As an entrepreneur starting a new project or venture, you’re likely to face many challenges. You’re not alone — other entrepreneurs from Latin America and the Caribbean have been there. Here is some advice they share for starting a new venture.
Be ready to seize opportunity
Timing is key for starting a business. If your startup isn’t ready for prime time, keep learning and working, says Alejandra Bazoberry, a strategic planner at Bolivia Rural, a digital communications company that seeks to address the needs of rural Bolivians and the local development organizations that support them.
Bazoberry advises getting more experience while you work on your product. For example, take classes to develop new skills or work in a company while saving money for your startup. “Be prepared to take the opportunity” when the right time comes to start your business, Bazoberry says.
Prepare a business plan
When José Sánchez founded his startup, he was so focused on building his platform that he didn’t think about how he would make money. He neglected to map out a formal statement of business goals, reasons the goals are attainable or plans for reaching them — key ingredients of a typical business plan.
Focus on creating a solution that solves the problem at hand, but also “think about the money,” says Sánchez, who co-founded Poliglota, a platform in Chile that connects people worldwide to learn languages via conversation groups.
Defend your product
“Know your product and be willing to defend it tooth and nail,” advises Triston Thompson, who is a partner and information systems architect at IntellectStorm, an IT and marketing solutions provider in Guyana. If you don’t believe in your product, Thompson says you’ll have a hard time getting others to believe in it.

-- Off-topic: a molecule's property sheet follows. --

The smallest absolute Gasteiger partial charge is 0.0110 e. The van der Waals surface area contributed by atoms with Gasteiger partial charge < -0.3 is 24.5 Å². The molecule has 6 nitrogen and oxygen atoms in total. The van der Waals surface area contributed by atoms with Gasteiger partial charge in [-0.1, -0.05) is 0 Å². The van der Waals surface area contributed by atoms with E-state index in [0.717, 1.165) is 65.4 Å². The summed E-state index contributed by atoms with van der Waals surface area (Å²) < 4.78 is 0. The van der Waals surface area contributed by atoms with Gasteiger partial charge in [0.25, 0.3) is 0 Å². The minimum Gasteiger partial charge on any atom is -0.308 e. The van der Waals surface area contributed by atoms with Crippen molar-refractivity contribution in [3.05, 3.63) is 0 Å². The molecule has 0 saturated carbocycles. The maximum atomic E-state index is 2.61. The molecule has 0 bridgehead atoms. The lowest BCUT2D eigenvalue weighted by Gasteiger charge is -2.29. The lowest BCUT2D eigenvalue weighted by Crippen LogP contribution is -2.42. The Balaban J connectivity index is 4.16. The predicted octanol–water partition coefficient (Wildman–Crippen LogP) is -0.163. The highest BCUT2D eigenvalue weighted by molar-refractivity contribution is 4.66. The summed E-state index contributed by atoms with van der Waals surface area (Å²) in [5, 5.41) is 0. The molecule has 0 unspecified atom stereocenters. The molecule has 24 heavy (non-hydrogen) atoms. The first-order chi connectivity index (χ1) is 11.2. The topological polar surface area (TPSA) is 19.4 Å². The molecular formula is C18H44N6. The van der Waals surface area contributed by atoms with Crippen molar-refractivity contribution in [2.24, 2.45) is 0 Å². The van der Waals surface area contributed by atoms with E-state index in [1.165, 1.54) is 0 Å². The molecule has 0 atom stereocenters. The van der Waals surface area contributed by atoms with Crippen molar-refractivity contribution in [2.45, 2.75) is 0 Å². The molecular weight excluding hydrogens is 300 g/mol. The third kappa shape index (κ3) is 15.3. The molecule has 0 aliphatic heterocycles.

It’s also good to surround yourself with positive people “who will build you up and not tear you down,” says Thompson.
Assess your product’s impact
Consider the potential impact of your product or solution before you launch it.
“Think about and listen to every actor that’s going to be involved, whether it’s the environment, the community or politicians,” says Sofía Cruz, the founder of Mexikatekatl, which connects local artisans with businesses in Mexico that buy and sell their goods.
“Try to create a project where you can see the benefit to everyone from the beginning,” Cruz says.
Find a mentor
“Search for a mentor who will push you toward your goal,” says Kheston Walkins, founder and director of Raiora Data Services, which provides digital publishing and marketing solutions in Trinidad & Tobago.
When Walkins was working on starting his company, most of his friends didn’t understand what he was doing. Looking back, he thinks having a mentor would have helped because that person will look after your best interests and give you advice. “The more advice you have” the more confident you’ll be in starting your business, says Walkins.